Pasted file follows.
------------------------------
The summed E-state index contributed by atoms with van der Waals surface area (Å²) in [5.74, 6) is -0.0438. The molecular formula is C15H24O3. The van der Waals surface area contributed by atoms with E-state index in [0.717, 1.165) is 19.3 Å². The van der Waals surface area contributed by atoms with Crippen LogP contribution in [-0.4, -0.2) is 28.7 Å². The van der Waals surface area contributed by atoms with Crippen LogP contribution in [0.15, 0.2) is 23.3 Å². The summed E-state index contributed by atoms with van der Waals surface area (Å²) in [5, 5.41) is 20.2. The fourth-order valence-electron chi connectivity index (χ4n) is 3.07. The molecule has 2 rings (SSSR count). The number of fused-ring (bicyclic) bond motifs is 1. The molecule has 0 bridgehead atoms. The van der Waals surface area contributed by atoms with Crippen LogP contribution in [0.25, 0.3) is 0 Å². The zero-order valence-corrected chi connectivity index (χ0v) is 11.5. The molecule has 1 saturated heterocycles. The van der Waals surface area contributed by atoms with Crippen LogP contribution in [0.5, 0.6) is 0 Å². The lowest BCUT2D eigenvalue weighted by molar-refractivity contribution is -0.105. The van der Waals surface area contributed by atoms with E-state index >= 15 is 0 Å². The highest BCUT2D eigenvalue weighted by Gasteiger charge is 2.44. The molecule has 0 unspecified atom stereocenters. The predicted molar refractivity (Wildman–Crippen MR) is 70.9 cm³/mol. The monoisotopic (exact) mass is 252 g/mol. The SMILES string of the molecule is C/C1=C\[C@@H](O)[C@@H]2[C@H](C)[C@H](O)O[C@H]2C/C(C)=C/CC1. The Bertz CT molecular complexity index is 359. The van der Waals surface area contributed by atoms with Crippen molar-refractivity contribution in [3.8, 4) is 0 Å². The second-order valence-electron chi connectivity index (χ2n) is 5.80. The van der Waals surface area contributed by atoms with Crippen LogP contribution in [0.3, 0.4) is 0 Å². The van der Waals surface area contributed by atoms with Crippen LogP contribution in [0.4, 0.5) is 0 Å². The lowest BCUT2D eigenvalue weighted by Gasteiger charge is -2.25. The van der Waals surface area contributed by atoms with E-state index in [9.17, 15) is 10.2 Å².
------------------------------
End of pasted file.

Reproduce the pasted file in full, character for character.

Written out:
The summed E-state index contributed by atoms with van der Waals surface area (Å²) in [5.74, 6) is -0.0438. The molecular formula is C15H24O3. The van der Waals surface area contributed by atoms with E-state index in [0.717, 1.165) is 19.3 Å². The van der Waals surface area contributed by atoms with Crippen LogP contribution in [-0.4, -0.2) is 28.7 Å². The van der Waals surface area contributed by atoms with Crippen LogP contribution in [0.15, 0.2) is 23.3 Å². The summed E-state index contributed by atoms with van der Waals surface area (Å²) in [5, 5.41) is 20.2. The fourth-order valence-electron chi connectivity index (χ4n) is 3.07. The molecule has 2 rings (SSSR count). The number of fused-ring (bicyclic) bond motifs is 1. The molecule has 0 bridgehead atoms. The van der Waals surface area contributed by atoms with Crippen LogP contribution in [0.25, 0.3) is 0 Å². The zero-order valence-corrected chi connectivity index (χ0v) is 11.5. The molecule has 1 saturated heterocycles. The van der Waals surface area contributed by atoms with Crippen LogP contribution in [0.5, 0.6) is 0 Å². The lowest BCUT2D eigenvalue weighted by molar-refractivity contribution is -0.105. The van der Waals surface area contributed by atoms with E-state index >= 15 is 0 Å². The highest BCUT2D eigenvalue weighted by Gasteiger charge is 2.44. The molecule has 0 unspecified atom stereocenters. The predicted molar refractivity (Wildman–Crippen MR) is 70.9 cm³/mol. The monoisotopic (exact) mass is 252 g/mol. The SMILES string of the molecule is C/C1=C\[C@@H](O)[C@@H]2[C@H](C)[C@H](O)O[C@H]2C/C(C)=C/CC1. The Bertz CT molecular complexity index is 359. The van der Waals surface area contributed by atoms with Crippen molar-refractivity contribution in [3.8, 4) is 0 Å². The second-order valence-electron chi connectivity index (χ2n) is 5.80. The van der Waals surface area contributed by atoms with Crippen LogP contribution in [0.3, 0.4) is 0 Å². The van der Waals surface area contributed by atoms with Crippen LogP contribution in [0.4, 0.5) is 0 Å². The lowest BCUT2D eigenvalue weighted by Gasteiger charge is -2.25. The van der Waals surface area contributed by atoms with E-state index in [9.17, 15) is 10.2 Å².